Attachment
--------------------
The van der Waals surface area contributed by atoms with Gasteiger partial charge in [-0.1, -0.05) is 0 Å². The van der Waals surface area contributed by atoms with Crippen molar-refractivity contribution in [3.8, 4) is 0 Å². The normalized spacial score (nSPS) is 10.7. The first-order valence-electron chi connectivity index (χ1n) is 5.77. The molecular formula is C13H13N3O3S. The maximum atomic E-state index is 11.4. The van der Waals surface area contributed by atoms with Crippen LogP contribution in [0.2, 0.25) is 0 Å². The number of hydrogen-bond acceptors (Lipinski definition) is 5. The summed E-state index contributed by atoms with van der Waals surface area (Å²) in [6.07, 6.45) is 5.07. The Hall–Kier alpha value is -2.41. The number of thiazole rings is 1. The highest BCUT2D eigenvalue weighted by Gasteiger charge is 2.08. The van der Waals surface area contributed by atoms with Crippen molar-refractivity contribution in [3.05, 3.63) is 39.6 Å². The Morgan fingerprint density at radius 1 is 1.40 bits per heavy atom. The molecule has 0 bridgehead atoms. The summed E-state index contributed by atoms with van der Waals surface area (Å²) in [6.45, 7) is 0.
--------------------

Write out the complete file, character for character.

The van der Waals surface area contributed by atoms with Gasteiger partial charge in [-0.1, -0.05) is 0 Å². The van der Waals surface area contributed by atoms with Crippen molar-refractivity contribution in [3.8, 4) is 0 Å². The normalized spacial score (nSPS) is 10.7. The first-order valence-electron chi connectivity index (χ1n) is 5.77. The molecular formula is C13H13N3O3S. The maximum atomic E-state index is 11.4. The van der Waals surface area contributed by atoms with Crippen LogP contribution in [0.2, 0.25) is 0 Å². The number of hydrogen-bond acceptors (Lipinski definition) is 5. The summed E-state index contributed by atoms with van der Waals surface area (Å²) in [6.07, 6.45) is 5.07. The Hall–Kier alpha value is -2.41. The number of thiazole rings is 1. The highest BCUT2D eigenvalue weighted by Gasteiger charge is 2.08. The van der Waals surface area contributed by atoms with Crippen molar-refractivity contribution in [3.05, 3.63) is 39.6 Å². The Morgan fingerprint density at radius 1 is 1.40 bits per heavy atom. The molecule has 0 bridgehead atoms. The summed E-state index contributed by atoms with van der Waals surface area (Å²) in [6.45, 7) is 0.